Form 2 tablespoons cheese mixture into a ball; repeat to make 12 balls. Roll cheese balls in desired coating and let stand for 15 minutes. Serve with crackers and/or flatbreads. Alternatively, form cheese mixture into one large ball, coat with desired coating and serve on a plate surrounded by crackers.
(To make ahead, prepare as directed, but do not coat cheese balls. Place uncoated cheese balls in a single layer in a freezer container. Freeze up to 1 month. Thaw in refrigerator overnight. Before serving, roll in coating.)
Nutrition information per serving:
Calories 140 Fat 13 g
Sodium 170 mg Carbohydrates 2 g
Saturated fat 8 g Added sugars 0 mg
Protein 4 g Cholesterol 40 mg
Dietary fiber 0 g
Exchanges per serving: ½ high-fat protein, 2 fat.
Seeded Breadsticks With Parmesan
Serves 6 to 10.
Note: “The shape may look intimidating to pull off, but I promise that you do not need to apprentice with an Italian grandmother to get these right,” writes Alison Roman in “Nothing Fancy.” “The dough is extremely forgiving and easy to work with; you basically look at it and it turns into a breadstick. If you’ve ever turned balls of Play-Doh into thin ropes, you can transform this dough into long, elegant breadsticks.”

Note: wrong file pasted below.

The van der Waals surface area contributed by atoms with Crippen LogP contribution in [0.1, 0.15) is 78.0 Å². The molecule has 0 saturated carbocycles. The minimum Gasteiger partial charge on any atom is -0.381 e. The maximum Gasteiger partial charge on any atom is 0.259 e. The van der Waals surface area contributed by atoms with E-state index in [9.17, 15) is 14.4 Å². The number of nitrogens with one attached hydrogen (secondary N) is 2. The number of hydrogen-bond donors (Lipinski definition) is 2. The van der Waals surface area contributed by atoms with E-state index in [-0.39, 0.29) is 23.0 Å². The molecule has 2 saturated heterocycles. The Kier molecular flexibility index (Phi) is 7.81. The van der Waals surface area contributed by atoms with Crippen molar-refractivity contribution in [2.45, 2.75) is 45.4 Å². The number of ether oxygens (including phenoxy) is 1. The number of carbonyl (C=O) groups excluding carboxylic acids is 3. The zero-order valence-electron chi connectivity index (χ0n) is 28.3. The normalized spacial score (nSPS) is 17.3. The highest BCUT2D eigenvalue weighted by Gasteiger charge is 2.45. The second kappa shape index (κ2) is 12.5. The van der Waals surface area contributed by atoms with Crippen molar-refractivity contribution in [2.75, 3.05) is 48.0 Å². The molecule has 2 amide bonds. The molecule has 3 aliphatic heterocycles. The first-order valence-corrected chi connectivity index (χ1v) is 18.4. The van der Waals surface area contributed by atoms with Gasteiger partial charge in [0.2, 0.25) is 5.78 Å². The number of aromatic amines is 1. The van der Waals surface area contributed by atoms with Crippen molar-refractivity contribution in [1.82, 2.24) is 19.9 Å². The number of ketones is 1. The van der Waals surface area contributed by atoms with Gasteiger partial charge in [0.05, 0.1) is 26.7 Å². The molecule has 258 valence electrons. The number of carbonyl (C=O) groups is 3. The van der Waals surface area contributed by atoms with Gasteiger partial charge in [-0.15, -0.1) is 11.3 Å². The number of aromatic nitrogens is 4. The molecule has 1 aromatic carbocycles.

• 2 c. all-purpose flour, plus more for work surface
• 1/4 c. whole-wheat, rye, spelt or buckwheat flour (or more all-purpose flour)
• 1 tsp. active dry yeast
• 1 tsp. kosher salt
• 1/3 c. white or black sesame seeds
• 1/4 c. poppy seeds
• 1 c. finely grated Parmesan cheese, plus more for finishing
• 3/4 c. lukewarm water
• 2 tbsp. olive oil, plus more for bowl
• Flaky sea salt
In a large bowl, whisk together flours, yeast and kosher salt. Add sesame seeds, poppy seeds and 1 cup Parmesan cheese. Make a well in the center, and drizzle in the lukewarm water, followed by 2 tablespoons olive oil. Using a wooden spoon (or your hands), mix until no dry spots remain and the dough still feels a bit sticky, 1 to 2 minutes.
Transfer the dough to a well-oiled bowl and cover tightly with plastic wrap. Let rest at room temperature until not quite but nearly double in size, 60 to 90 minutes, depending upon the kitchen’s temperature.
Line 2 baking sheets with parchment paper. Turn out the dough onto a lightly floured surface and, using the palms of your hands, flatten into a rectangle roughly 4 by 8 inches. Using a pastry scraper, bench scraper or sharp knife, cut the dough vertically into strips about 1/4 inch thick (you’ll get 40 to 50 strips).
While you form breadsticks, cover the rest of the dough with a lightly damp kitchen or paper towel (if the dough gets too dry, it will be hard to roll out). Roll each piece of dough onto an unfloured work surface (cutting board or countertop) until you have a long, skinny breadstick-shaped piece of dough. (They will puff slightly as they rest and once they bake, so go skinnier than you think — they should be thinner than a pencil.)